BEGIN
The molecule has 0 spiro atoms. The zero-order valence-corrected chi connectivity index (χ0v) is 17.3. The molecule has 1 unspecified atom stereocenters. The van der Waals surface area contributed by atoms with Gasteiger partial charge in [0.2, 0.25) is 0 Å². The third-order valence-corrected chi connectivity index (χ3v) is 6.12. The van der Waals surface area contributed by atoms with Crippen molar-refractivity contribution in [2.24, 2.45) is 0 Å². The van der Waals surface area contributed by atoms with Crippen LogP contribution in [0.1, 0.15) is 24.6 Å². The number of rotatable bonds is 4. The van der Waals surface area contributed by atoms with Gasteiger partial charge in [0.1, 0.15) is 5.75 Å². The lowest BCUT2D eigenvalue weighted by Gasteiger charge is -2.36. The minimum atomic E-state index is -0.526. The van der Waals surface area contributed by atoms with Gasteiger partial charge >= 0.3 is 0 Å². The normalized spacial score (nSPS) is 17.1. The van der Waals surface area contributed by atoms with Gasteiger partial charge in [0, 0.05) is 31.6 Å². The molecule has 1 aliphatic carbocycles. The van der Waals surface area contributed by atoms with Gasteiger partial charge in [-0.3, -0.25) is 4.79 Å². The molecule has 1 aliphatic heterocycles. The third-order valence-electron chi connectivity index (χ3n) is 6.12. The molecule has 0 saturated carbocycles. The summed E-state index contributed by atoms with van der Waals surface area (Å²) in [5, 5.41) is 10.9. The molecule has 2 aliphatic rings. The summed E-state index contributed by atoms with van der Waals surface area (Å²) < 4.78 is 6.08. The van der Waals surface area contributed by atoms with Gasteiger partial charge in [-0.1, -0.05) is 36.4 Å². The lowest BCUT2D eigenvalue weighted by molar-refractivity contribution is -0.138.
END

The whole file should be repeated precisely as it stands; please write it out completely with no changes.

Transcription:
The molecule has 0 spiro atoms. The zero-order valence-corrected chi connectivity index (χ0v) is 17.3. The molecule has 1 unspecified atom stereocenters. The van der Waals surface area contributed by atoms with Gasteiger partial charge in [0.2, 0.25) is 0 Å². The third-order valence-corrected chi connectivity index (χ3v) is 6.12. The van der Waals surface area contributed by atoms with Crippen molar-refractivity contribution in [2.24, 2.45) is 0 Å². The van der Waals surface area contributed by atoms with Crippen LogP contribution in [0.1, 0.15) is 24.6 Å². The number of rotatable bonds is 4. The van der Waals surface area contributed by atoms with Gasteiger partial charge in [0.1, 0.15) is 5.75 Å². The lowest BCUT2D eigenvalue weighted by Gasteiger charge is -2.36. The minimum atomic E-state index is -0.526. The van der Waals surface area contributed by atoms with Gasteiger partial charge >= 0.3 is 0 Å². The normalized spacial score (nSPS) is 17.1. The van der Waals surface area contributed by atoms with Gasteiger partial charge in [0, 0.05) is 31.6 Å². The molecule has 1 aliphatic carbocycles. The van der Waals surface area contributed by atoms with Gasteiger partial charge in [-0.3, -0.25) is 4.79 Å². The molecule has 1 aliphatic heterocycles. The third-order valence-electron chi connectivity index (χ3n) is 6.12. The molecule has 0 saturated carbocycles. The summed E-state index contributed by atoms with van der Waals surface area (Å²) in [5, 5.41) is 10.9. The molecule has 2 aliphatic rings. The summed E-state index contributed by atoms with van der Waals surface area (Å²) < 4.78 is 6.08. The van der Waals surface area contributed by atoms with Gasteiger partial charge in [-0.1, -0.05) is 36.4 Å². The lowest BCUT2D eigenvalue weighted by molar-refractivity contribution is -0.138.